Outdoor reads to lure you out
The gift of books, old-school as that might sound, is still a sure-fire option for any special family occasion. There's an outdoors-type book out there for every type of person, including those who are more intrigued than engaged in getting out.
Advice: Consider getting your family member a book, such as one of the options highlighted here, that will encourage a family outing, or at least new and better stories at the next camp out.
"Exploring the Boulder-White Clouds: A Comprehensive Guide"
by Matt Leidecker (idahoriverpublications.com)
This new book celebrates Idaho's first newly declared wilderness in years. It's an invitation to explore natural mountain lakes and peaks reaching higher than 11,000 feet as well as political milestones.
It also covers climbing opportunities and scenic routes around the official wilderness areas that are still open to mountain biking.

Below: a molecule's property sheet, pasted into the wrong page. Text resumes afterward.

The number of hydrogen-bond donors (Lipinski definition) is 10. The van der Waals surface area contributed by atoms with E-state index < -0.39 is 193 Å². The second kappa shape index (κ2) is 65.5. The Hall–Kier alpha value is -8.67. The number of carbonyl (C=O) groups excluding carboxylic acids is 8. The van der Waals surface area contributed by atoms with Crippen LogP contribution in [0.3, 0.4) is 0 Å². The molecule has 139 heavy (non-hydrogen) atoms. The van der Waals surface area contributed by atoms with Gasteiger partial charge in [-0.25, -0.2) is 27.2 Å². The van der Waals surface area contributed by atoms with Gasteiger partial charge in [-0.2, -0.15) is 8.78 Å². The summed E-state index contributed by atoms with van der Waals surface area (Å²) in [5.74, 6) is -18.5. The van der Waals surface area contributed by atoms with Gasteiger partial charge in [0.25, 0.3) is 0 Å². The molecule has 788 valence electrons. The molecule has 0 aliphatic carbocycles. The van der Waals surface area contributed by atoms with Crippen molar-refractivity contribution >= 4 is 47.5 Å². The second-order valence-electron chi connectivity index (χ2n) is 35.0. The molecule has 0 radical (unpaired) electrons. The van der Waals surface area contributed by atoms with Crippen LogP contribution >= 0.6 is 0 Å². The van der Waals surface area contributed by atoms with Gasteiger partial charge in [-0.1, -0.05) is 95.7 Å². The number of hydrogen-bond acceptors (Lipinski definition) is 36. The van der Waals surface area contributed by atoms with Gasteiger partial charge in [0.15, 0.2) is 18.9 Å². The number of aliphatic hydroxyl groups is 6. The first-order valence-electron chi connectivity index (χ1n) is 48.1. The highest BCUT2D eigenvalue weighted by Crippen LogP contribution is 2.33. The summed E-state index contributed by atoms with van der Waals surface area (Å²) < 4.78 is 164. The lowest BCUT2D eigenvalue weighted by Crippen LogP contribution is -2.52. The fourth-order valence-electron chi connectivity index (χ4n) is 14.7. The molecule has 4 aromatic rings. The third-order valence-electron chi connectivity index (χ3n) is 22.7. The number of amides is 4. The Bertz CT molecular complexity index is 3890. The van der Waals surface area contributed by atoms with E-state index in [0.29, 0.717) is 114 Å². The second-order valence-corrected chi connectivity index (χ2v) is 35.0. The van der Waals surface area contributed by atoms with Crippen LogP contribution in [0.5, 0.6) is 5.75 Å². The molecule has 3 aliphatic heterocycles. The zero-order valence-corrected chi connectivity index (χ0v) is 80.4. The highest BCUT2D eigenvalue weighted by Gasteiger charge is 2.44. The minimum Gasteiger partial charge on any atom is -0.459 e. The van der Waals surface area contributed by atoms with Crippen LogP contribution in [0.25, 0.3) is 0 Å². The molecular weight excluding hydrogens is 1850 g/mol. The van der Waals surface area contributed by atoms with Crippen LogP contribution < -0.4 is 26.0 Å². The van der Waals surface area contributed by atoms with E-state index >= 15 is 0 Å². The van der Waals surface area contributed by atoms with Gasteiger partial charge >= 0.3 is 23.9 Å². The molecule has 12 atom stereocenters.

Last year, a wilderness plan more than 40 years in the making was approved by Congress to protect 275,665 acres in three separate areas within the Boulder-White Cloud mountains of central Idaho: the Hemingway-Boulders Wilderness, the White Clouds Wilderness and the Jim McClure-Jerry Peak Wilderness.
River guide and guidebook writer, photographer and adventurer Matt Leidecker, 42, of Haley, was poised to pounce on the opportunity to share the newly designated wilderness with visitors heading to his backyard.
"I'd been researching the book and was going to get it out in the summer of 2014, but when the decision on wilderness was stalled for a year, I waited," he said.
"The other option for a national monument would have left the area open to a lot of activities and travel options but designating the wilderness areas made them more restrictive.